2013 Volkswagen Jetta Hybrid SEPosted on March 6th, 2013
Turbocharged engine adds a performance boost
By Nina Russin
At the end of 2012, Volkswagen added a gasoline-electric hybrid model to its compact Jetta sedan lineup. The Jetta is a core product for Volkswagen, and its success is key to the brand’s growth in the US market. Although the clean diesel model gives buyers a green option, product planners see more opportunity stateside with a hybrid.
Compact cars account for two thirds of the hybrid market in the United States. Despite some heavy competition, Volkswagen has one ace-in-the-hole: it is the only manufacturer offering a hybrid sedan with a turbocharged engine. The 1.4-liter block in the Jetta hybrid is the same block used in the Audi A3.
An electric motor and clutch are integrated into a single unit, adding an additional 27-horsepower to the engine’s 150. Because electric motors develop peak torque at very low engine speeds, the unit delivers up to 184 foot pounds of torque as low as 1400 rpm.
The other appealing feature for driving enthusiasts is a seven-speed dual-clutch automatic transmission. The transmission uses friction rather than fluid couplings, offering performance closer to a manual gearbox.
The lithium-ion battery pack is located between the back seat and the trunk. While the trunk isn’t as spacious as the gasoline-powered Jetta, designers managed to incorporate a small pass-through for longer items. Once again, competitive products don’t offer this feature.
Base price for the hybrid is $24,995, excluding the $795 destination charge. The upscale SE model tested is priced from $26,990. Standard comfort and convenience features include leatherette seating, satellite radio, automatic climate control, a 60/40 folding rear seat with pass-through, tilt-and-telescoping steering wheel, keyless access with pushbutton start, iPod compatibility and LED tail lamps. Adding in the destination charge, final MSRP is $27,820.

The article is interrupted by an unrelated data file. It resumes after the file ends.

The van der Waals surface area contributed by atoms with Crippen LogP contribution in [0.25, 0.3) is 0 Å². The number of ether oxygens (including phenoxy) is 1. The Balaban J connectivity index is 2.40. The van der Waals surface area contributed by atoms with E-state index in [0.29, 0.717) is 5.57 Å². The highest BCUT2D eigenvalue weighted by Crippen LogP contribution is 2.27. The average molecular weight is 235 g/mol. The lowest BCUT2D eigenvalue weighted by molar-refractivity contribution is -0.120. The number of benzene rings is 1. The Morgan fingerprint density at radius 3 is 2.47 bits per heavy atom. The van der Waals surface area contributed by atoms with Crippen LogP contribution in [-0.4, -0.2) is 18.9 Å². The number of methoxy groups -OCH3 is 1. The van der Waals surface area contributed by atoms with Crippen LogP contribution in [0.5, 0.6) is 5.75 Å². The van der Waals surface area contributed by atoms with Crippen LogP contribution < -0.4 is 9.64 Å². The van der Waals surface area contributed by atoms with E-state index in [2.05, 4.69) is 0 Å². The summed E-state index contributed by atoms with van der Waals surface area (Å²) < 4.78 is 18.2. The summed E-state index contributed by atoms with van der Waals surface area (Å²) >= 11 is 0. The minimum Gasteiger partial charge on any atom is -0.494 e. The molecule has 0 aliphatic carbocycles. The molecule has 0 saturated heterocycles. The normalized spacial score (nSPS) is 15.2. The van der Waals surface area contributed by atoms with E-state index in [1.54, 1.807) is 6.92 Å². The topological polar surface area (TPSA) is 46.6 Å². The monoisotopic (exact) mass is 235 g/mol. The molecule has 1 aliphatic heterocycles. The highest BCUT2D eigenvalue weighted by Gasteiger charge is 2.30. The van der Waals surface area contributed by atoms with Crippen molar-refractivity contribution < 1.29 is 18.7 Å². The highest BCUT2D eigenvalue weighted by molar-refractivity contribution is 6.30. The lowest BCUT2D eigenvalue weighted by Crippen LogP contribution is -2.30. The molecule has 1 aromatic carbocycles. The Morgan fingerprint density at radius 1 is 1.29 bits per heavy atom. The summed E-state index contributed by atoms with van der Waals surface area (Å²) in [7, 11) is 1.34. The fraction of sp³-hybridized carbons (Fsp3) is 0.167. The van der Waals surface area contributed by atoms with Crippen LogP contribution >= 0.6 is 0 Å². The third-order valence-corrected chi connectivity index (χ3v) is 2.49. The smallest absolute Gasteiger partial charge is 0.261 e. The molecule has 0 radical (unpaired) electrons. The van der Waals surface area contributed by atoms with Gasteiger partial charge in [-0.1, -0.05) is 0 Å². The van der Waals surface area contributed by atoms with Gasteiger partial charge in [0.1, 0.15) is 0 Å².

Most fuel-efficient member of the Jetta family
The other green member of the Jetta family, the 2.0-liter TDI model averages about 30 miles-per-gallon around town and 42 on the highway according to the EPA. Numbers for the new gasoline/electric hybrid are considerably better: 42 miles-per-gallon in the city and up to 48 on the highway. Compared to naturally aspirated models, the hybrid gets almost twice the gas mileage around town and between 10 and 15 miles-per-gallon more on the highway.
Net horsepower for the Jetta hybrid is higher than either of the naturally aspirated gasoline engines and the diesel, thanks to the addition of the electric motor. However, when it comes to low-end power, the diesel is the clear winner, with 236 foot-pounds of torque available at 1750 rpm.
Test drive in Phoenix
Last fall, I drove the Jetta Hybrid at a media event in Santa Fe, New Mexico. While that experience gave me the opportunity to enjoy the turbocharged engine’s performance at altitude, I didn’t get a sense of what the sedan would be like to live with.
That opportunity came this week, when I got behind the wheel in my hometown of Phoenix, Arizona. While there is a flood of new hybrid models on the market, the Jetta is distinctly different than its competition.
The transmission is one of the most noticeable differences. Although the continuously variable automatic transmissions used in other hybrid cars have improved over time, they still suffer from soft response. To be able to enjoy the fuel economy benefits of the hybrid model and crisp shifting eliminates that compromise.